Quebracho Colorado. Quebracho Gum. Schinopsis lorentsii.
Quebracho Colorado and Quebracho Gum are respectively the wood and the dried juice or aqueous extract of the Schinopsis Lorentsii (Gries.) Engl. (fam. Anacardiaceae), a large tree growing in the Argentine Republic. The wood is very heavy, hard, and of a reddish-brown color. (See A. J. P., 1879, p. 152; also Penzoldt, loc. cit.; P. J., xii.) Quebracho Colorado has been used as a substitute for the true quebracho, but is essentially different from it, and probably is a simple astringent and gastro-intestinal stimulant, although Penzoldt claims that it is similar in its action, but much weaker than quebracho blanco. The extract, which contains about 70 per cent. of tannin, is extensively used in the tanning of leather. In appearance it is somewhat intermediate between kino and logwood extract. Perkin and Gunnel have determined the yellow coloring matter of the wood of quebracho Colorado to be identical with fisetin, C15H10O6, the coloring matter of young fustic, Rhus Cotinus L.. It occurs in glistening yellow needles, dyeing similarly to quercitin, and yields compounds with mineral acids. Its benzoyl and acetyl derivatives have also been prepared. Fused with alkalies it yields protocatechuic acid and probably resorcinol. Ellagic and gallic acids have also been obtained from the wood, these being probably formed during the isolation of the fisetin. (A J. P., Nov., 1896, 626.)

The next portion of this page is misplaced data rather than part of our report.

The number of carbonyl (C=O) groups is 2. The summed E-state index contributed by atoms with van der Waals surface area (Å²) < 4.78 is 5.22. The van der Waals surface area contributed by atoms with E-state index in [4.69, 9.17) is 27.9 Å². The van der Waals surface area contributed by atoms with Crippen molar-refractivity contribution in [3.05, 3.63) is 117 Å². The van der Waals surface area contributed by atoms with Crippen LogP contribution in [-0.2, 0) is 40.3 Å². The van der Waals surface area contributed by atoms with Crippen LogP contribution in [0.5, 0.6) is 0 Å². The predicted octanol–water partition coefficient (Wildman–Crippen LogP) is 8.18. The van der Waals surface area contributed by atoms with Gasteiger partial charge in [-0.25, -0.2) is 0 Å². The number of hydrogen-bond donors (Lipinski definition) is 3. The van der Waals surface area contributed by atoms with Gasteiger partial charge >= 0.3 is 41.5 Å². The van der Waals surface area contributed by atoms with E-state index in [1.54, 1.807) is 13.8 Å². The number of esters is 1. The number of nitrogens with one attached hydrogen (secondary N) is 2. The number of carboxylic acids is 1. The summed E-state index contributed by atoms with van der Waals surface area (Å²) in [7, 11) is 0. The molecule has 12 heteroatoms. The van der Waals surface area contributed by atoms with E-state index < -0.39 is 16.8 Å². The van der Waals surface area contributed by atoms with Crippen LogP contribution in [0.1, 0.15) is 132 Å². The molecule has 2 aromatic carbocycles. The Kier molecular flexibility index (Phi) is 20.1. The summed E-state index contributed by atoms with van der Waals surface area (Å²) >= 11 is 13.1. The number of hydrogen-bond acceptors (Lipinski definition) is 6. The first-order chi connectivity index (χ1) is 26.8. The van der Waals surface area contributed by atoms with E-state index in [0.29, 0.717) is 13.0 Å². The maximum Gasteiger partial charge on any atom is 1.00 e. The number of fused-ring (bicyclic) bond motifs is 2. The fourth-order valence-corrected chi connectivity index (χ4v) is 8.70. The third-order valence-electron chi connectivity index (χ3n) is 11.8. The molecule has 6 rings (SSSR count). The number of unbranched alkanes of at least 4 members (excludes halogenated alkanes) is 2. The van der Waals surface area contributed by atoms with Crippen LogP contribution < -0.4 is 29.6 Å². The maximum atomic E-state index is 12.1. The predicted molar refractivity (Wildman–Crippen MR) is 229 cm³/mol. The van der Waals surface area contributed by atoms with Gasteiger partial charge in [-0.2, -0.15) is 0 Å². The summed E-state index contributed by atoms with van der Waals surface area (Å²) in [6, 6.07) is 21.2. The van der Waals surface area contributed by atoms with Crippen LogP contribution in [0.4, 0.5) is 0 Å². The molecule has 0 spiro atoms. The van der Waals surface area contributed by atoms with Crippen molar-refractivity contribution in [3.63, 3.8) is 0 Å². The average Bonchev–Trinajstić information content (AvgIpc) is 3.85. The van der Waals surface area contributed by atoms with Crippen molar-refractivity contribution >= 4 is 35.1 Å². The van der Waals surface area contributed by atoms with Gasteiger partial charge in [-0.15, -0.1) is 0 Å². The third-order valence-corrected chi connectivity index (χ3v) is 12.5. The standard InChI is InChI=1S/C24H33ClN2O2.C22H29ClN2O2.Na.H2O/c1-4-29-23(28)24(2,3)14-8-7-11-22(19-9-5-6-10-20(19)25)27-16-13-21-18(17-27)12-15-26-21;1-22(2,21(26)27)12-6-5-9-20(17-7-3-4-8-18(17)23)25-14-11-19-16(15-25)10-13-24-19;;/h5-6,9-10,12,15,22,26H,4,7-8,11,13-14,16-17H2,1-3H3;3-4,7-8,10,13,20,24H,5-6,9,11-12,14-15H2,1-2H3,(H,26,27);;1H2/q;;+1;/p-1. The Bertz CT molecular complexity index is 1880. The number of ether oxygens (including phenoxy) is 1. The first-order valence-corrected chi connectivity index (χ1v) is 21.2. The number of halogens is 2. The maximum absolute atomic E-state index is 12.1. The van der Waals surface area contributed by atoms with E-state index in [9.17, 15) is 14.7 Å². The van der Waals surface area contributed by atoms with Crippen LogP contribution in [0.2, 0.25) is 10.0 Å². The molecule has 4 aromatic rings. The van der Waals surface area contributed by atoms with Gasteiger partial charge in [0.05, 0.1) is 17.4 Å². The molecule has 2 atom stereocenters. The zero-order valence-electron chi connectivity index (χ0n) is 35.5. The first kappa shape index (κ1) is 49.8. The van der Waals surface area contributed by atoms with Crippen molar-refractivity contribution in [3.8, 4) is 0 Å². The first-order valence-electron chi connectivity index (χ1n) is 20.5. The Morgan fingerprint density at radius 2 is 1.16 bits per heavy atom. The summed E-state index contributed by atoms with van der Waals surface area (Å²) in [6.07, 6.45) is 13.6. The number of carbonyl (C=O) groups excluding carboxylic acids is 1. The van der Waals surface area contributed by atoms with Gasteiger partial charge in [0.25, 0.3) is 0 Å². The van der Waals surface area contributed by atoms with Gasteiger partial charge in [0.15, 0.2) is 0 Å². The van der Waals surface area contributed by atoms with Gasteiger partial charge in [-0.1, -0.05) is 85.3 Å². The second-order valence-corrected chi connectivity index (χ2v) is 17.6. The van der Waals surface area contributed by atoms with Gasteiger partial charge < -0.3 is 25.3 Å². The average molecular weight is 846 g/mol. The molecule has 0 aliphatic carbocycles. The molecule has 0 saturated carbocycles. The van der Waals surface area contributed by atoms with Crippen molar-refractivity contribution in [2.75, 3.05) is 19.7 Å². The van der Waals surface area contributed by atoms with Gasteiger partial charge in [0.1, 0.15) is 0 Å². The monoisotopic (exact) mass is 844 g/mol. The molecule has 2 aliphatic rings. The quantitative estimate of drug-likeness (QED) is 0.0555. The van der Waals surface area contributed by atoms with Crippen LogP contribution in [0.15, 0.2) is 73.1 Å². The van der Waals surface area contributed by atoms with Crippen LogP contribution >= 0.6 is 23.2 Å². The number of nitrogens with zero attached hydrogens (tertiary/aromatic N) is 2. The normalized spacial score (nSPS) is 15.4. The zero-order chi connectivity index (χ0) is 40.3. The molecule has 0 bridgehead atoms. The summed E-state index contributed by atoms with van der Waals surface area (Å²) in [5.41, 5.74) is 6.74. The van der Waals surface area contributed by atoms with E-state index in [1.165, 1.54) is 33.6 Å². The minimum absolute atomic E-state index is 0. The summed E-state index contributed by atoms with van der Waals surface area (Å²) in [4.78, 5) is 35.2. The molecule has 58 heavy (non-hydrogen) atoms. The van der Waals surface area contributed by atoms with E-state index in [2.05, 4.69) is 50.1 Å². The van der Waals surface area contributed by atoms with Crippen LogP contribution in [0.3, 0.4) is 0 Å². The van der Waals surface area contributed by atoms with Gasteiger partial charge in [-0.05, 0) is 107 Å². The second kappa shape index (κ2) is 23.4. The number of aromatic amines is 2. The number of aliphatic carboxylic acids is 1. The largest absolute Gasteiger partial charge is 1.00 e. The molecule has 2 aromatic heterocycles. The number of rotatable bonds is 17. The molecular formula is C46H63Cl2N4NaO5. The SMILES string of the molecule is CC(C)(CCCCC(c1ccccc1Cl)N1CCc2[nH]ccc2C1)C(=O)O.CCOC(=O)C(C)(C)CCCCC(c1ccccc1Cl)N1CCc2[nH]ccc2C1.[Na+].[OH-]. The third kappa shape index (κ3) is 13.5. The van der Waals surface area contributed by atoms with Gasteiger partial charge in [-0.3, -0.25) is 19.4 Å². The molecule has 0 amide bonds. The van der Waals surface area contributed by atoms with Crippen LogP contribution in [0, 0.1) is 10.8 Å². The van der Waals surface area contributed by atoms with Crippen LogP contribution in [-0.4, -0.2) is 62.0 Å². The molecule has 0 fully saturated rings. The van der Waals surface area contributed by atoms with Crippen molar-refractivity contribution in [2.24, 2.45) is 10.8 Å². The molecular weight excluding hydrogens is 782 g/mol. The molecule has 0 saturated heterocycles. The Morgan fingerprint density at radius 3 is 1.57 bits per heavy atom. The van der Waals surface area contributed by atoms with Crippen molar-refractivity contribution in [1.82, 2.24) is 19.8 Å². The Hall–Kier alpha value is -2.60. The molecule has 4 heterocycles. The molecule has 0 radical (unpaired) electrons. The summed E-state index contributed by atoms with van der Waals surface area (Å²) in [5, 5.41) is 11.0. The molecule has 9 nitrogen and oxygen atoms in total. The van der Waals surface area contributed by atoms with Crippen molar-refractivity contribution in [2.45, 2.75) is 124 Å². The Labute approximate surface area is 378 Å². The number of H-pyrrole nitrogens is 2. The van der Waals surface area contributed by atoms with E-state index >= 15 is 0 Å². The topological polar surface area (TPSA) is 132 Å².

The Dispensatory of the United States of America, 1918, was edited by Joseph P. Remington, Horatio C. Wood and others.